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A neural network is a collection of interconnected things, sometimes called neurons. Each neuron can send signals to other neurons via connections which cause those neurons to send signals to other neurons. Those neurons send signals to other neurons causing those neurons to send signals to other neurons. This process doesn't sound very interesting when written out in English, but in mathematics or on computers or even in reality, it's really interesting. Honest.
Signals between neurons are mediated by electrical, chemical and magical means. The speed of these signals enables advanced life-forms to perform incredibly complex tasks by performing an enormous number of computations a second. Curiously, if the same number of computations was performed by a biological neural network in one minute, then less computations will have actually been performed. These computations appear to be performed mostly in binary, but until we get a solid answer on whether or not there is a God we will never really know what the hell they are doing.
The first biological neural networks appeared on Earth not long after life appeared on Earth. The oldest fossil evidence of neural networks can be found in Spain, though the exact location has been kept a closely guarded secret as it's rumoured that contact with the fossils has an effect on the contactee much like that of the Krel machine in Forbidden Planet.
The first artificial neural networks were developed by Alan Turing during World War II. On visiting Bletchley Park in 1942, Winston Churchill was extremely impressed by what he saw. Churchill was overheard saying "One day, men will fall at the feet of these machines, meek and hollow and in awe of their intelligence and wisdom". Turing, clearly moved to tears, replied "that's the wireless set Prime Minister".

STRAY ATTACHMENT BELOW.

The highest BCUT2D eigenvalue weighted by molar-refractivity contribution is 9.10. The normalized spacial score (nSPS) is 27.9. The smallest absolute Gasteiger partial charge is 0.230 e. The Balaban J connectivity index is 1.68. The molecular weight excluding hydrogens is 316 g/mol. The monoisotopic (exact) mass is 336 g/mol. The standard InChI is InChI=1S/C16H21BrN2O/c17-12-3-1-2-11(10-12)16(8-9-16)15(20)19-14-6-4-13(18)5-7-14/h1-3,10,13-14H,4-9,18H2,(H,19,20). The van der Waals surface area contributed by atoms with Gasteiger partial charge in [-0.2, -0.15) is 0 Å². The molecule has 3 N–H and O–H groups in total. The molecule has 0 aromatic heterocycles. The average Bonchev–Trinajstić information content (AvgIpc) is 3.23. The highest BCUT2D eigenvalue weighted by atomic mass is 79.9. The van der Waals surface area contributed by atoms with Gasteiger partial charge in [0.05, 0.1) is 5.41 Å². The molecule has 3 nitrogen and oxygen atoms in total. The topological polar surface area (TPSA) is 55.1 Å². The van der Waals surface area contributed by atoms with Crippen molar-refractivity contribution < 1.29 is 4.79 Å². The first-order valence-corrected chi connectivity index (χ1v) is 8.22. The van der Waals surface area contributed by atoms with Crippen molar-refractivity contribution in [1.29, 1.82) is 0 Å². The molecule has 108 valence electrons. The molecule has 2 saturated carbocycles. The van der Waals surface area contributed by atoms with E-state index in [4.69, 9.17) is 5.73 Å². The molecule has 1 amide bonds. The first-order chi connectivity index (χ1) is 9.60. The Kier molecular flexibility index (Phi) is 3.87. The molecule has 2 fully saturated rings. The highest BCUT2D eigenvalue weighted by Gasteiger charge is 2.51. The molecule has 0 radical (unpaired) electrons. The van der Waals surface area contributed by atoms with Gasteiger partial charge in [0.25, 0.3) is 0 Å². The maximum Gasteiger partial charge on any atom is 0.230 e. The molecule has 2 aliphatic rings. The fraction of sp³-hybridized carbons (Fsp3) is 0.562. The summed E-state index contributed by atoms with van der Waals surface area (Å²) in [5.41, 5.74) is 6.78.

In the late 1960s, a neural network called the perceptron was proposed by L. Ron Hubbard. The perceptron was able to play chess, though always lost and rarely made valid moves. A perceptron was also used transplated into a cat. For a while the cat was able to twitch and bleed copiously but died within minutes. Perceptrons also ran several countries for a trial period in the late 1960s, including the UK, USA and Iran. No perceptible advantage was identified in these tests. In 1969 it was discovered that the humble perceptron was unable to solve the exclusive-OR (XOR) problem. This ended interest in the perceptron, but as Hubbard observed "most adult humans don't even know what the XOR problem is, let alone know how to solve it".
There was no interest in neural networks in the 1970s.
edit 1980s, 1990s and today
By the mid 1980s, with the advent of cheaper computers and the invention of a learning algorithm, neural networks enjoyed a resurgence of interest. Students and academics across the world spent countless hours trying to get neural networks to perform tasks.
To this day numerous organisations including academics, the military, and corporations continue to invest large sums of money in future developments of this technology.